Blogging is like bullshitting with your buddies. You make your predictions, state your opinions, and take your lumps. Occasionally an interesting media point crops up (such as this one, Jarvis suggesting that the Dean blog/web movement is -- surprise!!! -- an echo chamber). Other than that, I don't put much store by the "blogging is changing the media world" storyline. Sure, everyone can post his two cents online now. Simple economics tells you the likely quality of free products. There are diamonds in the rough, but don't stake your house on any of it -- because, in the end, this is the electronic equivalent of handing out your silly tract at the airport or Central Park.
Tuesday, January 20, 2004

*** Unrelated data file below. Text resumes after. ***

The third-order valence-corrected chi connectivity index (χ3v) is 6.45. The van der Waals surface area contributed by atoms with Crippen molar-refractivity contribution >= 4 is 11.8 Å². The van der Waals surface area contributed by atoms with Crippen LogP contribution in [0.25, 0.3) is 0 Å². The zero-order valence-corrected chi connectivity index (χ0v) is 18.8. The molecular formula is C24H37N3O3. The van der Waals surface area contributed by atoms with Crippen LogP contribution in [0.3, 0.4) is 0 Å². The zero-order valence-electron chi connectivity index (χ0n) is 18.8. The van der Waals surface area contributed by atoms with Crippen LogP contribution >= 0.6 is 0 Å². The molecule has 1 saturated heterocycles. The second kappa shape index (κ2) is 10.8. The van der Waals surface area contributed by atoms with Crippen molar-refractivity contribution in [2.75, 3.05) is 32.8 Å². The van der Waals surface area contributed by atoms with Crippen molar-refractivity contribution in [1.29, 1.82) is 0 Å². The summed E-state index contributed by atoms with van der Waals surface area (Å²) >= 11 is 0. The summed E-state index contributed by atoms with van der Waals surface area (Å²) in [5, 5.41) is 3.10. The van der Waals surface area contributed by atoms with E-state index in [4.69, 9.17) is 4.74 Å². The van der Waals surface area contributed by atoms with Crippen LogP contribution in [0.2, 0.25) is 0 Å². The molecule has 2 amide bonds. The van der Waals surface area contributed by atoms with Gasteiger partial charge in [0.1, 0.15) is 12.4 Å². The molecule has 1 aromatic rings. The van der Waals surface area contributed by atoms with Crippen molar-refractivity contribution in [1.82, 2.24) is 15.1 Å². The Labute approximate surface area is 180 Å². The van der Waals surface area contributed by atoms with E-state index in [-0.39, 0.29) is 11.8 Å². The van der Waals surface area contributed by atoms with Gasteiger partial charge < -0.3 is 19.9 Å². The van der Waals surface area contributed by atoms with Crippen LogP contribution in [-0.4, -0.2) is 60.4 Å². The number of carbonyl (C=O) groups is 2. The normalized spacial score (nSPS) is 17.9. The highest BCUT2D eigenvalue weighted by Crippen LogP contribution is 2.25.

Talking to the Right People: I think Razor is on to a simple point of institutional psychology. Recall the old story about the liberal writer who, in 1972, gaped at Nixon's victory (roughly): "How could Nixon win? I don't know anyone who voted for him." Unconscious self-diagnosis, that. Any medium has the danger of becoming an echo chamber, and the blog world is no different -- probably more so. This is not to disparage, or to overgeneralize, but when I look at the blog world, I don't see much cross-pollenation. (There are exceptions: Jeff Jarvis, Michael Totten, and Roger Simon are as likely to have socialist readers as pre-emptive warrior readers. And Reynolds is ecumenical; hell, he's linked off the official Dean blog.) You get the feeling that the National Review types aren't reading the New Republic -- and vice versa. They're not hearing the case argued against them, so they never respond to it. I can understand not having time for the haters: Hell, I could put on my bein'-a-dick hat and write the daily posts for Atrios, the Dem Underground creeps, and the Clinton-hating VRWC crowd without working up to a burn because they all repeat the same thing over and over. None of them spends any time listening.